The package MORSE is devoted to the analysis of data from standard toxicity bioassays. It provides a simple workflow to explore/visualize a dataset, and compute estimations of risk assessment indicators. This document illustrates a typical use of MORSE on survival and reproduction data, which can be followed to analyze new datasets.

Survival data analysis

The following example shows all the stages to perform survival analysis on standard bioassay data and produce estimate values of the \(LC_x\). We will use a dataset of the library named cadmium2, which contains both survival and reproduction data from a chronic laboratory bioassay. In this experiment, snails were exposed to six concentrations of a metal contaminant (cadmium) during 56 days.

Step 1: check the structure and the dataset integrity

The data from a survival assay should be gathered in a data.frame with a specific layout. This is documented in the paragraph on survData in the reference manual, and you can also inspect one of the datasets provided in the package (like cadmium2). First, we load the dataset and use the function survDataCheck to verify that it has the expected layout:

data(cadmium2)
survDataCheck(cadmium2, diagnosis.plot = TRUE)
## No error detected.

Step 2: create a survData object

The class survData represents survival data and is the basic representation used for the subsequent operations. Note that if the call to survDataCheck reports no error, it is guaranteed that survData will not fail.

dat <- survData(cadmium2)
head(dat)
##   replicate conc time Nsurv Nrepro     ID Ninit Nindtime
## 1         A    0    0     5      0  A_0_0     5        0
## 2         A    0    3     5      4  A_0_3     5       15
## 3         A    0    7     5      5  A_0_7     5       35
## 4         A    0   10     5      8 A_0_10     5       50
## 5         A    0   14     5      4 A_0_14     5       70
## 6         A    0   17     5      9 A_0_17     5       85

Step 3: visualize your dataset

The function plot can be used to plot the number of surviving individuals as a function of time for all concentrations and replicates.

plot(dat, style = "ggplot", pool.replicate = FALSE)

Two graphical styles are available, "generic" for standar R plots or "ggplot" to call the package ggplot2. If the argument pool.replicate is TRUE the datapoints for a given time and concentration are pooled and only the mean number of survivors is plotted. To observe the full dataset, we set this option to FALSE.

By fixing the concentration to a (tested) value, we can visualize one subplot in particular:

plot(dat, concentration = 124, addlegend = TRUE,
     pool.replicate = FALSE, style = "ggplot")

We can also plot the number of surviving individuals at a given time point as a function of the concentration, by fixing target.time instead of concentration:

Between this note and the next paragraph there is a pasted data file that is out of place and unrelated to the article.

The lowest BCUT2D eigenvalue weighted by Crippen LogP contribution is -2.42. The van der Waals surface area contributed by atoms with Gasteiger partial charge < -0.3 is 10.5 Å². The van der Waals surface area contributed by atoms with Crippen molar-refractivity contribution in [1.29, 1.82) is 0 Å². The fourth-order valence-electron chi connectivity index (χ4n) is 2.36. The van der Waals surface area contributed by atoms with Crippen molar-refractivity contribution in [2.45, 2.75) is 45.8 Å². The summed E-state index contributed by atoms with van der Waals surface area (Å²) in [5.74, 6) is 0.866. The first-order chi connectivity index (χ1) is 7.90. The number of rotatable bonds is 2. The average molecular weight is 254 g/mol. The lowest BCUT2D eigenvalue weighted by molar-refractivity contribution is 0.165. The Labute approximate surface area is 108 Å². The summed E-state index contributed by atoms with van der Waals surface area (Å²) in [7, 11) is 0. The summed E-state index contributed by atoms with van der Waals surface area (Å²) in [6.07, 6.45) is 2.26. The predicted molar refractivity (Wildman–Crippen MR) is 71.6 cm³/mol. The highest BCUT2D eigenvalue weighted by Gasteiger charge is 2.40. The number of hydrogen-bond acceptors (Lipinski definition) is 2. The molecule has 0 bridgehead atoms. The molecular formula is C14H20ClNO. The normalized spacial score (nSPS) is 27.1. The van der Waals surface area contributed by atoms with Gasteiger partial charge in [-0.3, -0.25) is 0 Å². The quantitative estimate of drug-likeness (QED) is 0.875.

plot(dat, target.time = 21, pool.replicate = FALSE, style = "ggplot",
     addlegend = TRUE)

Finally, when fixing both concentration and target.time, we can compare one condition to the control:

plot(dat, concentration = 232, target.time = 21)

The function summary provides some descriptive statistics on the experimental design.

summary(dat)
## Number of datapoints per concentration: 
## 
##   0  53  78 124 232 284 
## 102 102 102 102 102 102 
## 
## Number of datapoints per time: 
## 
##  0  3  7 10 14 17 21 24 28 31 35 38 42 45 49 52 56 
## 36 36 36 36 36 36 36 36 36 36 36 36 36 36 36 36 36 
## 
## Number of replicate per time and concentration: 
##      time
## conc  0 3 7 10 14 17 21 24 28 31 35 38 42 45 49 52 56
##   0   6 6 6  6  6  6  6  6  6  6  6  6  6  6  6  6  6
##   53  6 6 6  6  6  6  6  6  6  6  6  6  6  6  6  6  6
##   78  6 6 6  6  6  6  6  6  6  6  6  6  6  6  6  6  6
##   124 6 6 6  6  6  6  6  6  6  6  6  6  6  6  6  6  6
##   232 6 6 6  6  6  6  6  6  6  6  6  6  6  6  6  6  6
##   284 6 6 6  6  6  6  6  6  6  6  6  6  6  6  6  6  6
## 
## Number of survival (sum of replicate) per time and concentration: 
##      0  3  7 10 14 17 21 24 28 31 35 38 42 45 49 52 56
## 0   30 30 30 30 29 29 29 29 29 28 28 28 28 28 28 28 28
## 53  30 30 29 29 29 29 29 29 29 29 28 28 28 28 28 28 28
## 78  30 30 30 30 30 30 29 29 29 29 29 29 29 29 29 27 27
## 124 30 30 30 30 30 29 28 28 27 26 25 23 21 18 11 11  9
## 232 30 30 30 22 18 18 17 14 13 12  8  4  3  1  0  0  0
## 284 30 30 15  7  4  4  4  2  2  1  1  1  1  1  1  0  0

Step 4: fit an exposure-response model to the survival data at target time

Now we are ready to fit a probabilistic model for the survival data, which aims at finding the relation between concentration of pollutant and mean survival rate at the target time. Our model assumes the latter is a log-logistic function of the former, and the work here is to estimate the parameters of this log-logistic function. Once we have estimated the parameters, we can then calculate the \(LC_x\) for any \(x\). All this work is performed by the survFitTT function, which requires a survData object and the levels of \(LC_x\) we need:

fit <- survFitTT(dat,
                lcx = c(10, 20, 30, 40, 50))

The return value is an object of class survFitTT and provides the estimated parameters as a probability distribution, in order to model our uncertainty on their true value. For the parameters of the models, as well as the \(LC_x\) values, we report the median (as the estimated value) and the 2.5 % and 97.5 % quantiles of the distribution (as a measure of uncertainty, a.k.a. credible intervals). These can seen using the summary method:

summary(fit)
## Summary: 
## 
## The  loglogisticbinom_3  model with a binomial stochastic part was used !
## 
## Quantiles of priors on parameters: 
## 
##       50%   2.5%   97.5%
## b   1.000  0.013  79.433
## d   0.500  0.025   0.975
## e 122.687 53.898 279.268
## 
## Quantiles of posteriors on parameters: 
## 
##       50%    2.5%   97.5%
## b  11.739   5.393  72.776
## d   0.922   0.853   0.971
## e 117.770 104.238 124.653
##